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MacBook Air with Apple's M1 chipset outscores the 16-inch MacBook Pro in Geekbench

On November 10, Apple introduced its first lineup of MacBooks and Mac Minis rocking the ARM-based M1 chipset. As expected, Apple's silicone enabled better performance at greater power efficiency. Apple claims that its M1 silicone has the world's highest performance per watt. In fact, Apple says that the chip can reach the same performance as an existing PC chip at one-quarter of the power. It also has the world's fastest integrated graphics, according to the Cupertino firm, which claimed that the octa-core GPU is twice as fast when pitted against competitors, while still using less power. And the latest benchmarks certainly point towards that direction.

On the Geekbench 5 benchmark, the newly announced MacBook Air clocked a score of 7433 on the multi-core test and 1687 on the single-core test. Both scores eclipse the higher-end 16-inch MacBook Pro that comes with an Intel Core i9 processor, which has 6870 on the multi-core test and 1096 on the single-core test. For greater context, the M1's Geekbench scores mimic those set by last year's entry-level Mac Pro, which had a 7989 multi-core score and a 1024 single-core score.

The benchmarks also showed that the M1 chipset has a base frequency of 3.20GHz backed by 8GB of RAM. For comparison, the octa-core Intel Core i9 processor on the 16-inch MacBook Pro has a base clock of 2.3GHz, which can turbo boosted to 4.8GHz. Obviously, the RAM configuration on the 16-inch MacBook Pro varies.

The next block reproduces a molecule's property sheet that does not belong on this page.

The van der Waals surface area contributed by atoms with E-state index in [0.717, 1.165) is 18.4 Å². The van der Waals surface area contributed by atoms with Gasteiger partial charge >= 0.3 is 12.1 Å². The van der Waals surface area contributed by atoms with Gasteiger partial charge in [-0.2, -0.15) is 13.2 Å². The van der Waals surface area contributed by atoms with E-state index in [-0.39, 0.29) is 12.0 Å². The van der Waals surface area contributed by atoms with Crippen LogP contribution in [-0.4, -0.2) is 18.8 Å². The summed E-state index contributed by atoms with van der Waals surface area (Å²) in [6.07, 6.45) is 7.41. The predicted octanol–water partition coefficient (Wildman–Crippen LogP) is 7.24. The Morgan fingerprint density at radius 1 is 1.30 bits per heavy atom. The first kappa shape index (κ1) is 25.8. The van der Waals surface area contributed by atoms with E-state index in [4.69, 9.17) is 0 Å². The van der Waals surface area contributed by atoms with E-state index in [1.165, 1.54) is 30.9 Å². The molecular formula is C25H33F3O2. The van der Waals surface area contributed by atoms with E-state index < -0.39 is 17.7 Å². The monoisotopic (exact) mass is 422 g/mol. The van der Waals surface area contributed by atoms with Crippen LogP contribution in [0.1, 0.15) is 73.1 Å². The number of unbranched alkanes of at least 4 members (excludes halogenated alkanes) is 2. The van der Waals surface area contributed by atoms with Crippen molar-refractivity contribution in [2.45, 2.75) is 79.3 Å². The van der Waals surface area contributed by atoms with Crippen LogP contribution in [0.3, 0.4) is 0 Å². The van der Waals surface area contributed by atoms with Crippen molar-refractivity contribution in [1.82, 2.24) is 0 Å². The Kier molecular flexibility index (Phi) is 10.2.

M1's GPU Performance VS Power M1's CPU Performance VS Power

At its One More Thing event, the Cupertino firm claimed that the MacBook Air had up to 3.5 times the CPU performance of the previous generation, 5 times the GPU performance, and 9 times the machine learning performance, making it faster than 98% of PC laptops sold in the last year. All of this combined with the optimizations of MacOS Big Sur coupled with the potential to run native iPadOS and iOS make Apple's new lineup a promising one.

These figures are more impressive when you realize the fact that the MacBook Air is a fan-less machine clocking these numbers. Since Apple confirmed that all newly announced Macs have the same octa-core M1 chipset across the board, the MacBook Pro and Mac Mini with better cooling might perform even better.

While the Geekbench scores above do lend some credence to Apple's claims, of course, it goes without saying that benchmarks only capture one side of the story. Even if we were to set aside the dodgy business of comparing scores across distinct architectures, real-world usage depends on plenty of other factors as well.

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